Many years ago, my grandmother bought me a subscription to Cricket Magazine. Her college roommate, Lucy Johnston Sypher, was featured frequently in the magazine and she thought it would be great for a kid who read as much as I did. I loved Cricket Magazine and devoured it cover-to-cover each month.
Six months later, I decided to enter their monthly poetry contest. I wrote an acrostic poem with the word “mountain” about the lovely mountains of New Mexico. I didn’t win. But writing became something I wanted to do – so I did it, often badly – for the next twenty years.
Then I got sober, and writing left me. The words simply vanished. It was agonizing.
Luckily, I had help: Rachel Simon, my first true writing mentor. As my brain began to heal from drug and alcohol abuse, Rachel guided me back to writing. Some of this was in a professional category – she and I were both event coordinators for a bookstore chain, and I had to write my event calendar each month, and she quite literally held my hand through the process – and some was simply because she believed in me (Rachel has an excellent book about writing as well). Never underestimate the power of someone you admire believing in you.
Today writing comes easily to me. Because I earn my living writing, much of what I write isn’t particularly creative, but I put words on paper (metaphorically, of course, it’s all digital these days) each and every day. I am blessed to be living as a writer forty years after I wrote that first poem.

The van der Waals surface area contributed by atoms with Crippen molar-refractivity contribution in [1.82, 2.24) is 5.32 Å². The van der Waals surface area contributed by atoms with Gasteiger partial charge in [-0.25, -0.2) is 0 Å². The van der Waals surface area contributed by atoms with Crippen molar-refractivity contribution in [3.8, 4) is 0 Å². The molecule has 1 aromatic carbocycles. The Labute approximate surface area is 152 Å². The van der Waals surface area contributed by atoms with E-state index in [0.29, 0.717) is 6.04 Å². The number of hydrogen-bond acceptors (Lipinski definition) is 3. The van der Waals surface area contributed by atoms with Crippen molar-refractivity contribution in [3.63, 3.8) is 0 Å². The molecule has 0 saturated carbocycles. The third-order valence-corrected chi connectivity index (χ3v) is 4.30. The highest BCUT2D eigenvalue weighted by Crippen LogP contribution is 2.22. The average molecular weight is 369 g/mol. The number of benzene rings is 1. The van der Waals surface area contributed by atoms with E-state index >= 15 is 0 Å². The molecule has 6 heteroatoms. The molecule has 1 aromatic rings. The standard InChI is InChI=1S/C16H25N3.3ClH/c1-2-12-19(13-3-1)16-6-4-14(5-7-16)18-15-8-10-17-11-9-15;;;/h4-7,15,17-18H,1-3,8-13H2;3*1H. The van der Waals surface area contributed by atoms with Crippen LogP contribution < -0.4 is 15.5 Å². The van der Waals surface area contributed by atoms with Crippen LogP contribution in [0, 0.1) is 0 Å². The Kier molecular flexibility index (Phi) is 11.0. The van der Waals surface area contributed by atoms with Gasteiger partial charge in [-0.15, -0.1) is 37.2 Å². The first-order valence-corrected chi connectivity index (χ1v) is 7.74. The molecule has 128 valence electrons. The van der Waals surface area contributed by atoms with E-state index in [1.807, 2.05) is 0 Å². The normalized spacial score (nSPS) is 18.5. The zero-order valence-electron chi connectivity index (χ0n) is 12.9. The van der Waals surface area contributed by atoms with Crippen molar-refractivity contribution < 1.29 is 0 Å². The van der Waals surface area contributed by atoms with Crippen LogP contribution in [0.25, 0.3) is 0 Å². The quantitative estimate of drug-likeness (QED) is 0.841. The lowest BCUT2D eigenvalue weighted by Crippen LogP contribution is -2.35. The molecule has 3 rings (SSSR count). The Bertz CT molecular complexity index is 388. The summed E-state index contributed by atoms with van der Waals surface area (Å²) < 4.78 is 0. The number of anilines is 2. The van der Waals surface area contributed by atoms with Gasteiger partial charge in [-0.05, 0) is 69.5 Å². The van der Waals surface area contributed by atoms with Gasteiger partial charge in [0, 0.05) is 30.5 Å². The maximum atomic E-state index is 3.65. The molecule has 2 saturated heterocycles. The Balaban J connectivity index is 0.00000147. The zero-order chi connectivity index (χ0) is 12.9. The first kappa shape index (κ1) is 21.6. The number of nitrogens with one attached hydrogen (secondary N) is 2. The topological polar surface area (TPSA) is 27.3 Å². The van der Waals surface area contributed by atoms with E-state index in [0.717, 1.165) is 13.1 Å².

One of the things Rachel told me early on has stuck with me. “In order to really call yourself a writer,” she said, “you need to write at least seven hours a week.” Today I write more like 25 hours a week, but that an-hour-a-day idea helped me focus as I grew as a writer. For over a decade this blog has provided my place to spend that hour of writing creatively, and I’m proud of the writing I’ve done here.
After some time, I wanted to share the gift Rachel gave me. At a couple of years sober, I began teaching creative writing to women living in long-term drug and alcohol rehabs. The time I spent with those women was such a gift! For myriad reasons, writing was hard for them. For some it was because they felt their education wasn’t complete, others believe they were stupid, and a few had undiagnosed learning issues. Spending weeks helping them find the capacity to trust themselves enough to write creatively was powerfully rewarding. I still have a folder of their amazing writing that I often refer to for inspiration.
Recently, the good folks at Lift asked me if I’d like to do that sort of work again, and I thought once more of Rachel. Last year she came out to see me give a presentation and she told me again how gifted she thought I was, and how she can’t wait for me to publish my book (the book that is still in process, alas). I eagerly agree to partner with Lift to create a month-long writing challenge that will start (very soon) on September 1st.
Called “500 Words Every Day” (#500WED is the hashtag), the challenge itself is free (as is registering at Lift). Each day I’ll share a writing prompt, and participants will be asked to write 500 words on that prompt (or anything else they’d like to write about). The goal isn’t to complete a novel or any particular project (unless you’d like it to be), but to fall in love with writing. To trust yourself, and to believe in yourself as a writer. The project will become available on September 1st, so go quickly.
If you’d like, you can also sign up for personalized coaching from me. I’ll be able to digitally hold your hand as you embark on this project, much like Rachel held mine back in 1996.
I’m thrilled to have this opportunity to work with other writers again. Feel free to email me if you have any questions!